The first line of the pitch determines whether I read or skim.
Lack of specifics loses me. Consider:
Life in the city was all Cameron ever wanted. Her grandma said that was foolish: working with the field droids was more peaceful. Cameron didn’t mind fixing mechs in a factory if it meant living in Old York.
Cameron wants a life in some city: big whoop. What does “life in the city” mean to her? Who is she? What’s the difference between cities and her hometown?
I lose interest in the first sentence.
The first detail we get is field droids. That paints the world: futuristic, animatronic, utilitarian. But it’s too late: I’m already skimming.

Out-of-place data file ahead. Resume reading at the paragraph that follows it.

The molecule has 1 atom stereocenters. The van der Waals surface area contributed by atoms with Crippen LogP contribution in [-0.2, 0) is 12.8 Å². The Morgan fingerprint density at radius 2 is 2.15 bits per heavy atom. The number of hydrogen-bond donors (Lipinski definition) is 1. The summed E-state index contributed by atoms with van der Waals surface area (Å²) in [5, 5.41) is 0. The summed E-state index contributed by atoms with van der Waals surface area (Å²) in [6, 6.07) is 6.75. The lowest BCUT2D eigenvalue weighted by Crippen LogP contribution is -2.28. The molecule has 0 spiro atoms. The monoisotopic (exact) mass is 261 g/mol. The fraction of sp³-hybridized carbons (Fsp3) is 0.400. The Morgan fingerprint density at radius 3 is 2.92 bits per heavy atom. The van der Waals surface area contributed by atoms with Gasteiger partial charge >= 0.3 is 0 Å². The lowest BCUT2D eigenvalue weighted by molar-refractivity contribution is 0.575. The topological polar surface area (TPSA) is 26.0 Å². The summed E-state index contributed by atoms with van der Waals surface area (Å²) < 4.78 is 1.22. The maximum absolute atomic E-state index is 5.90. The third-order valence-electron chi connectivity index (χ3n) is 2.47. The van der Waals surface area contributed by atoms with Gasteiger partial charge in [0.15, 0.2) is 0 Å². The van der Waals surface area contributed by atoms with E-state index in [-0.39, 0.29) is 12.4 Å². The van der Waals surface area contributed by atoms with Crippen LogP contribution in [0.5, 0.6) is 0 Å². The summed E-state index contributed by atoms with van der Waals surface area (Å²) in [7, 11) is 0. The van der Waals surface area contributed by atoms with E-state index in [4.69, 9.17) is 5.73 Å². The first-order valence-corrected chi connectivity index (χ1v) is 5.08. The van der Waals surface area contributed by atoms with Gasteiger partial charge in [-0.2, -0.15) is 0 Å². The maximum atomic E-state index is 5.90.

Life among the gleaming skyscrapers of Old York was the only thing black-thumbed Cameron wanted. Her grandma said that was foolish: working with the field droids was more peaceful…
The first sentence paints a picture now. It’s not the best sentence–no mention of the tech, the cliché all she ever wanted–but it sets the scene and the character using specific nouns and only two adjectives.
I see a mechanical, high-rise-filled, near-future earth. I know Cameron: she’s good with technology and prefers feats of engineering over people.
I’m reading now.
We’re left with ONE question. Why can’t Cameron achieve her dream of living in Old York? That’s the heart of your plot. Cameron wants something (Old York life) and must overcome obstacles (which you’ll set up in sentence 2 or 3) in order to get it.